Spending time in prison in Florida gave Edwin a lot of time to think about how he wanted to change his life. After his release to a half-way house, Edwin saved money from his job so he could move to Geneva, N.Y., where his mother lived. He knew she was dying, and he wanted to be close to her and his adolescent daughter. Before his mother passed, she asked him, "Please do something with your life."
While in prison, Edwin took up barbering. After he moved to New York, he enrolled in the Continental School of Beauty in Rochester. As graduation neared, he learned that he couldn’t get a barber’s license right away due to the rules of his parole compelling him to prove he’d been clean for three years. About this time, Edwin met with a case manager at CFC’s Community Resource Services. He helped him navigate the court system, cross-state paperwork and appeal process. CCFCS wrote a letter to the Florida clerk on Edwin’s behalf, asking for a judge to review Edwin’s papers and waive the three-year requirement.
Edwin’s case worker, Elijah, praises Edwin for his perseverance. "He really dedicated himself to this. To have spent all that time incarcerated, and then to spend all that time to stay true to the course and not turn back, that’s who Edwin is. For other people, going through the same thing, for this amount of time, this experience may have crushed them. But, he persevered for himself and for his family. Edwin is an ideal of what a man is: a family man – a father who does what it takes, the right way."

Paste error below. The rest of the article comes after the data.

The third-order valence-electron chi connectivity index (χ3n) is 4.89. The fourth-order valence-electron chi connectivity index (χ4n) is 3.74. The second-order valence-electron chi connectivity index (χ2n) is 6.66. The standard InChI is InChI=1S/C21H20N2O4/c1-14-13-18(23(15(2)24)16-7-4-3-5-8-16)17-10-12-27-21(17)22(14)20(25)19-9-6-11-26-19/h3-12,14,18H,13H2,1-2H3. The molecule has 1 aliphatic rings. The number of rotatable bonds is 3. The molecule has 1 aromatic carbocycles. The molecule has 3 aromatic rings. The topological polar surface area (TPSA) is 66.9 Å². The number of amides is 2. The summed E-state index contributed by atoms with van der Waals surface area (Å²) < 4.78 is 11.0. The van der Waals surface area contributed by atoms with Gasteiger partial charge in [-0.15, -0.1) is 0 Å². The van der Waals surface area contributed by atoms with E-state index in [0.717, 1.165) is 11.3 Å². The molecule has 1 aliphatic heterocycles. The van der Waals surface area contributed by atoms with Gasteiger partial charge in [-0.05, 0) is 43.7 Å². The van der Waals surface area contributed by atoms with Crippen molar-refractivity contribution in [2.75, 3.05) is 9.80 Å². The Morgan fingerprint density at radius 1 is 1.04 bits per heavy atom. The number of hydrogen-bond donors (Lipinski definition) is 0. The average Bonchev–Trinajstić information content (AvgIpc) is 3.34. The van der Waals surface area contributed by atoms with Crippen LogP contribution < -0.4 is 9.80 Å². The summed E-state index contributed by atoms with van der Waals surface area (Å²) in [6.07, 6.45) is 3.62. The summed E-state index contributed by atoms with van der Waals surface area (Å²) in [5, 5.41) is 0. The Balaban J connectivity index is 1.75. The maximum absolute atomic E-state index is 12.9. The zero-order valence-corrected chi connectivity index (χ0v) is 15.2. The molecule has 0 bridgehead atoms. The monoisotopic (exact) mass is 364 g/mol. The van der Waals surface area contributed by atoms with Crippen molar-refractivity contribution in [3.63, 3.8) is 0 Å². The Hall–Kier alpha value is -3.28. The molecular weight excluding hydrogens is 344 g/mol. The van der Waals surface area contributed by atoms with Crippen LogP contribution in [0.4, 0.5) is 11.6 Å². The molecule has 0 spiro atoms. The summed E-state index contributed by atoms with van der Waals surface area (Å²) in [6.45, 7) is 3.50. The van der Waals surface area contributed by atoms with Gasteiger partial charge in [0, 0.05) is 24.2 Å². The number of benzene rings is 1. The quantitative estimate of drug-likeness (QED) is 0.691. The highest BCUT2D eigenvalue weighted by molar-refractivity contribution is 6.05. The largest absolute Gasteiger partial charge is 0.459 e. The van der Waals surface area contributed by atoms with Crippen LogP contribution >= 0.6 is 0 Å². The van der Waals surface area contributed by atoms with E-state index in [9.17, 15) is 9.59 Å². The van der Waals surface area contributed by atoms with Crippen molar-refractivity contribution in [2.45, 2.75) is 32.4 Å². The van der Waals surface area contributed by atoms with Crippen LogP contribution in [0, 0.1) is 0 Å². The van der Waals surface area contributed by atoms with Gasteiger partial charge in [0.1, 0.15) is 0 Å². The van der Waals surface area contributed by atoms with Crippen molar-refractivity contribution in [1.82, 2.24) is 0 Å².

As Edwin awaited the judge’s decision, he began working at a friend’s barber shop in Geneva and quickly started building a loyal customer base. Edwin specializes in cutting artistic designs in the hair on the side or back of a client’s head, tailoring the look to the client’s personality. "I know the skills that I have and I love it. I like customers to be happy when they get out of my chair." He also studied and obtained a license to practice as an electrician, which has helped him obtain a high-skill job to further support the dreams he has for himself and his daughter.
Edwin doesn’t allow himself to be discouraged. His advice to others is "to push yourself, keep yourself honest, and if you know you have talent and are educated, use your mind—that’s what God gave you. What I did before, it didn’t help me, and now I am asking for the doors God gave me to be reopened in the future."
Edwin’s dream is to open his own barber shop, and in five years be able to buy houses and rent them out to help earn income for his daughter’s future and education. When asked what advice Edwin would give to others who want to establish themselves, Edwin offered: "Sit down with a paper and pen and write down the steps required to get you where you need to go. Find out how to get the money needed for school, a car, and push and persevere. Focus on yourself, your goals and your future."
A quick overview of Family and Community Services